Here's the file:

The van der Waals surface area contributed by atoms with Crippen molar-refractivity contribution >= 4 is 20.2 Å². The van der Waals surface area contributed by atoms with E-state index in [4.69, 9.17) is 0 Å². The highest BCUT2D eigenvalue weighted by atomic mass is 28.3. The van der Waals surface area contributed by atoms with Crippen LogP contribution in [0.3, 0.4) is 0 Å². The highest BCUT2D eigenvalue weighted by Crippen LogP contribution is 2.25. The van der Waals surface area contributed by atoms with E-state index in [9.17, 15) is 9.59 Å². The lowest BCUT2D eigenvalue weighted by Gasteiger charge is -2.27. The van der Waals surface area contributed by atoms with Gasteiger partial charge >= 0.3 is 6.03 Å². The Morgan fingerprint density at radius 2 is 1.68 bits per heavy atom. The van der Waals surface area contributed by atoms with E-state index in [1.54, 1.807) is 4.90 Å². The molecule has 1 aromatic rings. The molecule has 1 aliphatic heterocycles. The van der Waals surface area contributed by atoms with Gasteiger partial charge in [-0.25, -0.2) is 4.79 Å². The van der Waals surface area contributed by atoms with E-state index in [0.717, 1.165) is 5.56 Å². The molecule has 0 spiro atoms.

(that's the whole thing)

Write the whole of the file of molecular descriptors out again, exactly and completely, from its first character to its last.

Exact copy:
The van der Waals surface area contributed by atoms with Crippen molar-refractivity contribution >= 4 is 20.2 Å². The van der Waals surface area contributed by atoms with E-state index in [4.69, 9.17) is 0 Å². The highest BCUT2D eigenvalue weighted by atomic mass is 28.3. The van der Waals surface area contributed by atoms with Crippen LogP contribution in [0.3, 0.4) is 0 Å². The highest BCUT2D eigenvalue weighted by Crippen LogP contribution is 2.25. The van der Waals surface area contributed by atoms with E-state index in [9.17, 15) is 9.59 Å². The lowest BCUT2D eigenvalue weighted by Gasteiger charge is -2.27. The van der Waals surface area contributed by atoms with Gasteiger partial charge >= 0.3 is 6.03 Å². The Morgan fingerprint density at radius 2 is 1.68 bits per heavy atom. The van der Waals surface area contributed by atoms with E-state index in [1.54, 1.807) is 4.90 Å². The molecule has 1 aromatic rings. The molecule has 1 aliphatic heterocycles. The van der Waals surface area contributed by atoms with Gasteiger partial charge in [-0.25, -0.2) is 4.79 Å². The van der Waals surface area contributed by atoms with E-state index in [0.717, 1.165) is 5.56 Å². The molecule has 0 spiro atoms.